- To what degree do we acknowledge (and participate in addressing) the economic and health disparities across the board that play a role in the communities in which addictions are most apparent?
- Does the community in which treatment is being offered have a voice in the design, function, operation, and overall measurement of success of the program?
- Are community’s efforts to resolve addiction problems heard, respected, and when possible, partnered with to create networks of possibility rather than contribute to systems fragmentation?
A social justice lens for work with organizations
- To what degree do our treatment organizations challenge themselves to review, consider, and resolve diversity-related disparities in treatment access and outcomes?
- Do our organizational missions reflect more than an individualistic notion of addiction and recovery, but also focus on social and social justice levers for action, engagement and improvement?
- Do our treatment organizations create meaningful learning opportunities for treatment practitioners to explore their own biases, stereotypes, and blind spots regarding the causes and progression of addictive behavior, as well as the possibilities of success for recovery among diverse populations?
- Do our treatment organizations recruit, hire, and promote diverse staff to reflect the diversity of the communities in which they provide services?
- Do our governing structures (Boards of Directors, etc.) have more than tokenistic representation of diverse communities?
A social justice lens for work with policy
- To what degree do we actively participate in efforts to better attend to the policy drivers that limit and/or control access and/or availability of treatment for vulnerable and marginalized communities? (Who gets access to the “cutting edge” treatments and why? How long do people have to wait for the type of treatment that best meets their needs?)
- Do we partner with communities to build better prevention and early intervention opportunities, rather than default to services closely aligned with and/or embedded into juvenile/criminal justice programs as the only service option?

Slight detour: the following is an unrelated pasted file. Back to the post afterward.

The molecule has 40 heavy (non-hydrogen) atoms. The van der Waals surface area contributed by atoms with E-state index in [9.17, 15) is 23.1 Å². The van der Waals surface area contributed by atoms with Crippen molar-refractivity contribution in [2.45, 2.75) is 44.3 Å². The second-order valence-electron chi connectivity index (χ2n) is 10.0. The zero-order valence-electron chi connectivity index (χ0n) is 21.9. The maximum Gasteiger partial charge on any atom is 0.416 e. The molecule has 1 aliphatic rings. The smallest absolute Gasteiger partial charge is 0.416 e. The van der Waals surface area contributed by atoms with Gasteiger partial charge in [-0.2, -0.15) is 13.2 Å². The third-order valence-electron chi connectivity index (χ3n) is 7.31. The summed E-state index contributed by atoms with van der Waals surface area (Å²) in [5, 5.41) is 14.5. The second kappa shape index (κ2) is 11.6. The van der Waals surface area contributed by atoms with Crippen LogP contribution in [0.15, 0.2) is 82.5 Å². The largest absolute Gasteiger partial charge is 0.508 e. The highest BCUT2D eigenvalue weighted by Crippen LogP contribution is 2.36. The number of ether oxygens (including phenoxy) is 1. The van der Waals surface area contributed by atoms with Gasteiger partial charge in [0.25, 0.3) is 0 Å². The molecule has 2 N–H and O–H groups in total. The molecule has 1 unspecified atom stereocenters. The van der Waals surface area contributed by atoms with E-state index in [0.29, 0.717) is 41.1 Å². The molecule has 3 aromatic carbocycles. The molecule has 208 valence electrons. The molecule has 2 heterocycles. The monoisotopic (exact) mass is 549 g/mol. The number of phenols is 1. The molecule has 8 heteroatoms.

- How can we better focus on community wellness as a policy driver for greater economic justice, school success, health, and overall well-being indicators for vulnerable populations?
The Recovery Movement and Related Addictions Treatment Partnerships
In closing, it is relevant to mention the promise and possibility inherent in one of the most important advances in the last 20 years across the addictions treatment field (Davidson, Tondora, O’Connell, Kirk, Rockholz & Evans, 2007; Laudet & White, 2008; Jacobsen & Farah, 2012): the recovery movement (often referred to as a “recovery oriented system of care”). As with the goals of the newly enacted federal Affordable Care Act (ACA), the recovery-oriented system of care movement holds the very real goal of acknowledging that acute care for substance use disorders is but one aspect of successful recovery, and that a network of community-embedded, community-owned, and community-identified resources, both known and useful to those in recovery, is essential to long-lasting recovery. (http://www.williamwhitepapers.com/pr/CSAT%20ROSC%20Definition.pdf).
It would seem clear that such recovery-oriented support networks cannot exist successfully where injustice and oppression are not simultaneously addressed, and that community wellbeing takes greater focus, yet that is not yet explicit in the discourse of the movement. In moving forward, this new paradigm—building community infrastructure to simultaneously prevent addiction while promoting recovery— can become a strong scaffolding for social justice as well as for long-term successful recovery. Whether that occurs will be left to the activists, practitioners, scholars, community members, persons in recovery and leaders themselves to determine.
Note: Thanks to Dr. Charlotte Goodluck and Lisa Hawash for comments on this article.